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WEEE

Background

In order to reduce the amount of waste being sent to landfill, the WEEE Regulation was issued by the European Commission on 27th January 2003. The Regulation requires member states to achieve minimum recycling targets for waste electrical equipment and the Regulations policies were incorporated into UK law when the WEEE Regulations came into force on 2nd January 2007.

How the WEEE Regulations work

The WEEE Regulation falls into a category of legislation referred to as ‘Producer responsibility' and requires businesses to take responsibility for their impact on the environment when their products become electrical waste. Producer responsibility is an alternative to taxation and gives producers an incentive to ultimately design products which will ultimately create less waste, are more lightweight and can be reused or recycled more easily.

Meeting the targets

The WEEE Regulation aims to recover 4kg of separately collected household WEEE per head of population. It also aims to ensure that recovered WEEE is treated to appropriate standards and targets, with companies that are referred to as ‘producers' being forced to pay for such treatment. Retailers are often referred to as ‘distributors' in the legislation and have collection responsibilities for WEEE. Business users can also face obligations in certain circumstances. You can find out more about these obligations in our Services.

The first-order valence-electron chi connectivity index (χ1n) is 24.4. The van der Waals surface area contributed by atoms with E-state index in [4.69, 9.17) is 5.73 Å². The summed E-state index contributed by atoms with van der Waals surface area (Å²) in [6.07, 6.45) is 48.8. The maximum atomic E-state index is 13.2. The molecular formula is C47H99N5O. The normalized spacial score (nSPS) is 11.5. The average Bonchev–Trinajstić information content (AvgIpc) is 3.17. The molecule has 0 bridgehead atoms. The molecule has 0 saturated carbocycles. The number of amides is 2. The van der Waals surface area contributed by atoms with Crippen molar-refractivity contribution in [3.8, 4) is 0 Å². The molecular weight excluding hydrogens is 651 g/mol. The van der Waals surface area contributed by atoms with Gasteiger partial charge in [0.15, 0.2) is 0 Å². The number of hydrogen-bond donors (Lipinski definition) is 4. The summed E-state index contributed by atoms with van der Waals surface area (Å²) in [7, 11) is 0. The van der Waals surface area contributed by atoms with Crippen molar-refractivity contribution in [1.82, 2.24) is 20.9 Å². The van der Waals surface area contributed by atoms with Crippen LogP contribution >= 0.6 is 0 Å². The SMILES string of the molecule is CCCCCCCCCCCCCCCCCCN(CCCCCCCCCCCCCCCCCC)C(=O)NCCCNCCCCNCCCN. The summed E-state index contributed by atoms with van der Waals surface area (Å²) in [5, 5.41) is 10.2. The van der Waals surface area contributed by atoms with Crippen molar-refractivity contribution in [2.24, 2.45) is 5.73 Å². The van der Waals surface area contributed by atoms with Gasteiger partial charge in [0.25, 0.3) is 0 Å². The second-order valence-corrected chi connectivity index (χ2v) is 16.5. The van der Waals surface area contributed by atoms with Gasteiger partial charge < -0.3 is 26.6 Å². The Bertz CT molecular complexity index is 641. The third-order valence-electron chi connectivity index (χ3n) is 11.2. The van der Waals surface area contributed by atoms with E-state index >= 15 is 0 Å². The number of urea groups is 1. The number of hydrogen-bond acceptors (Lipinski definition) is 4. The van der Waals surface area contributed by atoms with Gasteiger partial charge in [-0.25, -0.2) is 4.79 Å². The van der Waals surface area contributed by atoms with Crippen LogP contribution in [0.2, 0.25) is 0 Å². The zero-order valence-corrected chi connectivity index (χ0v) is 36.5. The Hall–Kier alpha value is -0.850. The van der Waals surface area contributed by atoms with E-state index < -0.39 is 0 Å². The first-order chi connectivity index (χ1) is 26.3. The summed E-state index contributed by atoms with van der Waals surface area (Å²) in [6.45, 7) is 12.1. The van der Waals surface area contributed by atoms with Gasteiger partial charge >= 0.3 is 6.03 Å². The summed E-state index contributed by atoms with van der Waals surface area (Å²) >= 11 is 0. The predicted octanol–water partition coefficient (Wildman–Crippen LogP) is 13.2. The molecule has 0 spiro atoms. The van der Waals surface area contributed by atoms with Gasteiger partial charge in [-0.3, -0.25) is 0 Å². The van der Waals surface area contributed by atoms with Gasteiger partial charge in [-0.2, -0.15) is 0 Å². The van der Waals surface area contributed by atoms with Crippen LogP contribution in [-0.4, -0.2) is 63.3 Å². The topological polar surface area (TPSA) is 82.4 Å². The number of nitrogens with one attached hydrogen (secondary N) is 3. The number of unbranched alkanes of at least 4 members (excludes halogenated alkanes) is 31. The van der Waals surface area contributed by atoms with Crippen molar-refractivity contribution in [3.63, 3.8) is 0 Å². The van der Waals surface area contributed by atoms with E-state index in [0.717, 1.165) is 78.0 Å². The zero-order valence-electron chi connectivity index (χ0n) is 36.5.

Who is obligated?

There is no minimum threshold below which action needn't be taken. Any company classed as a ‘producer' or ‘distributor' will face obligations under the legislation and therefore is at risk of prosecution if they don't meet their requirements.

What are the obligations?

To find out more about the producer and distributor obligations, have a look at our services by joining the FREE Info Scheme, and access more detailed information, application form and regulatory downloads.

Copyright Budget Pack 2011